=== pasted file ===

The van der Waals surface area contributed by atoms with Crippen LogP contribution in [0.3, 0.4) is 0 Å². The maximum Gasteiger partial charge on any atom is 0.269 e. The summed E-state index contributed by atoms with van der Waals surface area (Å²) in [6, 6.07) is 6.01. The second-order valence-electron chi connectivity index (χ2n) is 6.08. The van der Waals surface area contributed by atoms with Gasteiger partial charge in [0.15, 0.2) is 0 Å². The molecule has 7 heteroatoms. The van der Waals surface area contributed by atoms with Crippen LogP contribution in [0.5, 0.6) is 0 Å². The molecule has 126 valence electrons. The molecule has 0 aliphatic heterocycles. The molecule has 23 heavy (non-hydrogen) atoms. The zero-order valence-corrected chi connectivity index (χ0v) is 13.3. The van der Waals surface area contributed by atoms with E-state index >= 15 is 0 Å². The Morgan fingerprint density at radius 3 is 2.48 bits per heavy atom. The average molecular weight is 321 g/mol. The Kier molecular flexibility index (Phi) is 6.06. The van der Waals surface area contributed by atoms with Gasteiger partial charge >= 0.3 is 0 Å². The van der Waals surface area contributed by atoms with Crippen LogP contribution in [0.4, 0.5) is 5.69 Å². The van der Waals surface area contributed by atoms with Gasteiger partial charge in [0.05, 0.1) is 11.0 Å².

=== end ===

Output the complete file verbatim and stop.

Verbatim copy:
The van der Waals surface area contributed by atoms with Crippen LogP contribution in [0.3, 0.4) is 0 Å². The maximum Gasteiger partial charge on any atom is 0.269 e. The summed E-state index contributed by atoms with van der Waals surface area (Å²) in [6, 6.07) is 6.01. The second-order valence-electron chi connectivity index (χ2n) is 6.08. The van der Waals surface area contributed by atoms with Gasteiger partial charge in [0.15, 0.2) is 0 Å². The molecule has 7 heteroatoms. The van der Waals surface area contributed by atoms with Crippen LogP contribution in [0.5, 0.6) is 0 Å². The molecule has 126 valence electrons. The molecule has 0 aliphatic heterocycles. The molecule has 23 heavy (non-hydrogen) atoms. The zero-order valence-corrected chi connectivity index (χ0v) is 13.3. The van der Waals surface area contributed by atoms with E-state index >= 15 is 0 Å². The Morgan fingerprint density at radius 3 is 2.48 bits per heavy atom. The average molecular weight is 321 g/mol. The Kier molecular flexibility index (Phi) is 6.06. The van der Waals surface area contributed by atoms with Gasteiger partial charge >= 0.3 is 0 Å². The van der Waals surface area contributed by atoms with Crippen LogP contribution in [0.4, 0.5) is 5.69 Å². The van der Waals surface area contributed by atoms with Gasteiger partial charge in [0.05, 0.1) is 11.0 Å².